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Yaotl Altan  Identity Verified
Mexico
Local time: 01:25
Member (2006)
English to Spanish
+ ...
Few Dec 2, 2015

Less than 1% of my projects in these 15 years.

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Philippe Etienne  Identity Verified
Spain
Local time: 08:25
Member
English to French
No more than 2 bankruptcies, anyone? Dec 2, 2015

Sheila Wilson wrote:
It hurt each time but it wasn't a killer.

Indeed. But it's only money, after all. I'd be more worried if my hands were nipped by a farming machine.
Do you really find that you can't cap the credit you allow clients? I very much doubt if they have the same trouble capping the credit they afford their own clients. Surely if you're doing good work for them, and they're earning money on each and every job you do, they'll be willing to clear their outstanding debts if you insist on it before accepting more work. Have you tried suggesting it?

I haven't tried, because I like to issue invoices with a lot of digits! More seriously, my current core of agencies have been around for long enough to believe that the risk of them folding is low (Kodak is a counter-example). As none of them are big names, they all pay at "30 days end of month" or earlier, and I NEVER have to chase payments. It's still a long time to get paid, but from what I've seen, it is not so bad among agencies.
I also smiled when I read that you have a policy of quoting "a minimum amount of several hundreds of euros on any first job to dilute any bank and other hidden charges." I can understand totally where you're coming from, but I normally think more in terms of a maximum that I'll allow a new client to owe me. If you aren't sure you'll ever see any of it (especially with the identity thefts going around nowadays), it had better be a smaller rather than a larger amount that's at risk.

It sounds a bit silly indeed, and I'd certainly follow your approach if financial transactions were more transparent. If I work with an agency in the US for instance, I never ever know beforehand how much I will get, although I exactly know how much I charge. Besides, a one-off 50-euro job offers a very limited perspective of the agency's behaviour, abilities and business practices in case they contact you later for a larger, worthwhile project. Therefore you wouldn't have much more insight about how to proceed with the offer. At least starting with a serious order gives me more cues as to whether I should drop the case or be accommodating at the next contact if any.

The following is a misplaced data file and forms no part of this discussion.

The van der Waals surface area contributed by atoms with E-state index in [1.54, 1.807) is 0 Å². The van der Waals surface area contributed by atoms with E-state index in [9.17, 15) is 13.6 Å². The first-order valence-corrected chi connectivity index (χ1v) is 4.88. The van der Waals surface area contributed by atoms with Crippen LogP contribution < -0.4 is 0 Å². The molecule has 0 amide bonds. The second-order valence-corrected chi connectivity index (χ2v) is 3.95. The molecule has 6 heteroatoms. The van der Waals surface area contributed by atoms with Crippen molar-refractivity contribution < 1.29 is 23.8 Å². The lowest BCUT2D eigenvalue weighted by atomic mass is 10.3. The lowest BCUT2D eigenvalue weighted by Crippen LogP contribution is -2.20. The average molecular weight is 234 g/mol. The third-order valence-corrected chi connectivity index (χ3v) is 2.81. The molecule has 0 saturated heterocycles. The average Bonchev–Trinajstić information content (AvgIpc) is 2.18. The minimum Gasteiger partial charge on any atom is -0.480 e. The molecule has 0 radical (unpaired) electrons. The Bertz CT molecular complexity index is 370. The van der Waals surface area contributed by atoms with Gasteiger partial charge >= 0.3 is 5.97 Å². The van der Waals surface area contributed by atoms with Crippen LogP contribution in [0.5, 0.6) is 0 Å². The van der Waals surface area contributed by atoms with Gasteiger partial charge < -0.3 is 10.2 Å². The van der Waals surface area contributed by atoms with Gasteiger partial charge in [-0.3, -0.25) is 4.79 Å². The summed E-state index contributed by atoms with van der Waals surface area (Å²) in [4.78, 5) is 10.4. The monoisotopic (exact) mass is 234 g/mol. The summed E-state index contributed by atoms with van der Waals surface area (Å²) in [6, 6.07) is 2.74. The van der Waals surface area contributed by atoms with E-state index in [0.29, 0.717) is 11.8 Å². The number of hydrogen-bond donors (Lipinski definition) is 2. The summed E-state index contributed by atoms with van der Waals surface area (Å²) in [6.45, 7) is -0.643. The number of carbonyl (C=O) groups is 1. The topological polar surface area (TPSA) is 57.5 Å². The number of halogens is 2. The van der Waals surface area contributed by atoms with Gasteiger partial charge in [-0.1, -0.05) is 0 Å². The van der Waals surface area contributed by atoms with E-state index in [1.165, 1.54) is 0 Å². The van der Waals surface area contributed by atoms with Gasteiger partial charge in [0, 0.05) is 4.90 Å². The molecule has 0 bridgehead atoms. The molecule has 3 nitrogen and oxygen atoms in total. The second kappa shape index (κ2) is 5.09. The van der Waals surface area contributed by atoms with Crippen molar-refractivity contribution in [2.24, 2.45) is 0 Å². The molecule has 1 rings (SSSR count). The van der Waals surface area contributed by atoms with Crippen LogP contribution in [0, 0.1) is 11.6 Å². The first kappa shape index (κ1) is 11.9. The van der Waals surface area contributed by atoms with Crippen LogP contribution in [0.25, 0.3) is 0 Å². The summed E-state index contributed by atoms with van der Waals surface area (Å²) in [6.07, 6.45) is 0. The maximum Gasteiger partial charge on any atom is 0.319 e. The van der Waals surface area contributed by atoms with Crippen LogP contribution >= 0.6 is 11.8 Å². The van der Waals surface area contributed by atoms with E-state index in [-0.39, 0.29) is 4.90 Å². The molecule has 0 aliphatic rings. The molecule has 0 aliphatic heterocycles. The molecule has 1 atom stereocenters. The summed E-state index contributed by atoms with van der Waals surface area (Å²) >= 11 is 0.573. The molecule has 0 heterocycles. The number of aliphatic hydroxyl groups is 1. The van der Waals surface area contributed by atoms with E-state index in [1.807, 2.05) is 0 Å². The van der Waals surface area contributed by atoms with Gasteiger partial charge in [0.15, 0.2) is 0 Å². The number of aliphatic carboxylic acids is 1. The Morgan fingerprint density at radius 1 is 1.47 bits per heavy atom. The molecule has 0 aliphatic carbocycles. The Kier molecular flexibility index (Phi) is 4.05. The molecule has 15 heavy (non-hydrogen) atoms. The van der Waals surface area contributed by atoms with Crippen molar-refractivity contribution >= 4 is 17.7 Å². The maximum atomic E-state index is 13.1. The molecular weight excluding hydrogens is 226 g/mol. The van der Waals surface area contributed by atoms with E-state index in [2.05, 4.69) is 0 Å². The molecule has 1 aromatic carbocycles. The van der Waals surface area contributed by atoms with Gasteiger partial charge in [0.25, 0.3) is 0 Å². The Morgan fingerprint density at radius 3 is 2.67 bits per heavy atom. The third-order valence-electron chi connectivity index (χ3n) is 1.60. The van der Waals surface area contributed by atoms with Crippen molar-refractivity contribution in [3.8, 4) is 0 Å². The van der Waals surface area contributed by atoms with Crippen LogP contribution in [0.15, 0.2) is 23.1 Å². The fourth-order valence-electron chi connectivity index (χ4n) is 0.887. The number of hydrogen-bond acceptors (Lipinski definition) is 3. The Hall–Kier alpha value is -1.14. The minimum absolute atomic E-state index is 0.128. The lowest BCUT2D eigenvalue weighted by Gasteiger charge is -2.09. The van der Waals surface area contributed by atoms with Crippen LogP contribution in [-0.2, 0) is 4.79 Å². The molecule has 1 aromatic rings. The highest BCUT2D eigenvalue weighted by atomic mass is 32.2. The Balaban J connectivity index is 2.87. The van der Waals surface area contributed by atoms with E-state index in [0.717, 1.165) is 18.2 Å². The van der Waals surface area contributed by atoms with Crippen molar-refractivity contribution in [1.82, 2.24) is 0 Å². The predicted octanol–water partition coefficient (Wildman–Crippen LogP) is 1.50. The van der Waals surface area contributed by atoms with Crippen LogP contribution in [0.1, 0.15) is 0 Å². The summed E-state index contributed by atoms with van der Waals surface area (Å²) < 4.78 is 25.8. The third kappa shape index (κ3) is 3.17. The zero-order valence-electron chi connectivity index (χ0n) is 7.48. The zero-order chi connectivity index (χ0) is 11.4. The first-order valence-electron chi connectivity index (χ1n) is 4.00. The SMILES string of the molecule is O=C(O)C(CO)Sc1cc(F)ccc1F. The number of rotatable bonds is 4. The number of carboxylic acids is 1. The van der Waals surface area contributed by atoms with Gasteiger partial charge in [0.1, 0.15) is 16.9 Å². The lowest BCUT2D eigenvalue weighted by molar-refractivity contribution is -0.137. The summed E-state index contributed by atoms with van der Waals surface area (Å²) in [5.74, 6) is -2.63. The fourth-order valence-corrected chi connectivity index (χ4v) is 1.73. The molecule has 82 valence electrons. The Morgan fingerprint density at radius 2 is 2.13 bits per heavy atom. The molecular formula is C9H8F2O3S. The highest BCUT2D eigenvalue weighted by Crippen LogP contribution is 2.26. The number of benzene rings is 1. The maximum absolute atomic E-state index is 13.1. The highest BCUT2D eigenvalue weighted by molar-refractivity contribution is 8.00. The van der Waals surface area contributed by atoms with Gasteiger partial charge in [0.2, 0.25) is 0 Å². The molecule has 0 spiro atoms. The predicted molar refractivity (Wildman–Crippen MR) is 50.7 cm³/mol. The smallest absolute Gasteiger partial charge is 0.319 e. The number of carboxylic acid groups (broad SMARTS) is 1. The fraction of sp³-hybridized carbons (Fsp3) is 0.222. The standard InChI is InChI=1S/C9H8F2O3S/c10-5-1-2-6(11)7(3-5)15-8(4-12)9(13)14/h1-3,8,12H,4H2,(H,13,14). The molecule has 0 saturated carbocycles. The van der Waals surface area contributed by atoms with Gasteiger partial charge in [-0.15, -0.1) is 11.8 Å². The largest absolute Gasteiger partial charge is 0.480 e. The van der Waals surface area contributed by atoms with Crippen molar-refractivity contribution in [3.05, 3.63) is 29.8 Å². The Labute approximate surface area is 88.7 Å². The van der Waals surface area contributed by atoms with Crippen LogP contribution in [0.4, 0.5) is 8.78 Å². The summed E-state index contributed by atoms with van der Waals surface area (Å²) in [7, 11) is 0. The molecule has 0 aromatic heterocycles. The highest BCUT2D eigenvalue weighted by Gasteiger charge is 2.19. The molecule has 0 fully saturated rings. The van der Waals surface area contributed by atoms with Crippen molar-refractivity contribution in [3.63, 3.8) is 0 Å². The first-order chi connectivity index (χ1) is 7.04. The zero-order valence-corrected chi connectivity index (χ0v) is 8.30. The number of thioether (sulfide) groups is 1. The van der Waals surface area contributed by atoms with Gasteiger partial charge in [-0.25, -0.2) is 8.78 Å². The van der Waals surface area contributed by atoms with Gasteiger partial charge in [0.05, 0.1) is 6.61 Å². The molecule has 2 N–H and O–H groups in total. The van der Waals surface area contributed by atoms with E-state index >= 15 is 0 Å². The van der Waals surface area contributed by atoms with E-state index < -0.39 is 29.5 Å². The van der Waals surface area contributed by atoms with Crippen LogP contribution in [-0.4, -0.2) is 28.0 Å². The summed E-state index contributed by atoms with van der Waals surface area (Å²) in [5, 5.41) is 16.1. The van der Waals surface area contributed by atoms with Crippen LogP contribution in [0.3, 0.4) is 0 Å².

And I won't set up a new customer in my TO3000 for a one-off 2-digit invoice.
I am also VERY cautious when it comes to prospects. If I don't feel certain the job and subsequent payment will go smoothly, I ask payment in advance, which usually ends the discussion!

Philippe


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Mario Freitas  Identity Verified
Brazil
Local time: 03:25
Member (2014)
English to Portuguese
+ ...
I had a few Dec 2, 2015

But I learned how to assess the client upon the first contact, search the Blue Board and the blacklists, and evaluate some aspects, such as an e-mail from an agency with a "xxx.co.uk" url and the url that sends the e-mail is in India or China (very common), addresses with PO Boxes instead of street addresses, e-mails that say "Hi" or "Dear Translator" and don't mention your name, e-mails @gmail, @outlook, @hotmail, etc., and many other factors that allowed me to have zero payment issues in the past three years, except some delays and reminders, of course, but those are routine.

[Edited at 2015-12-02 21:12 GMT]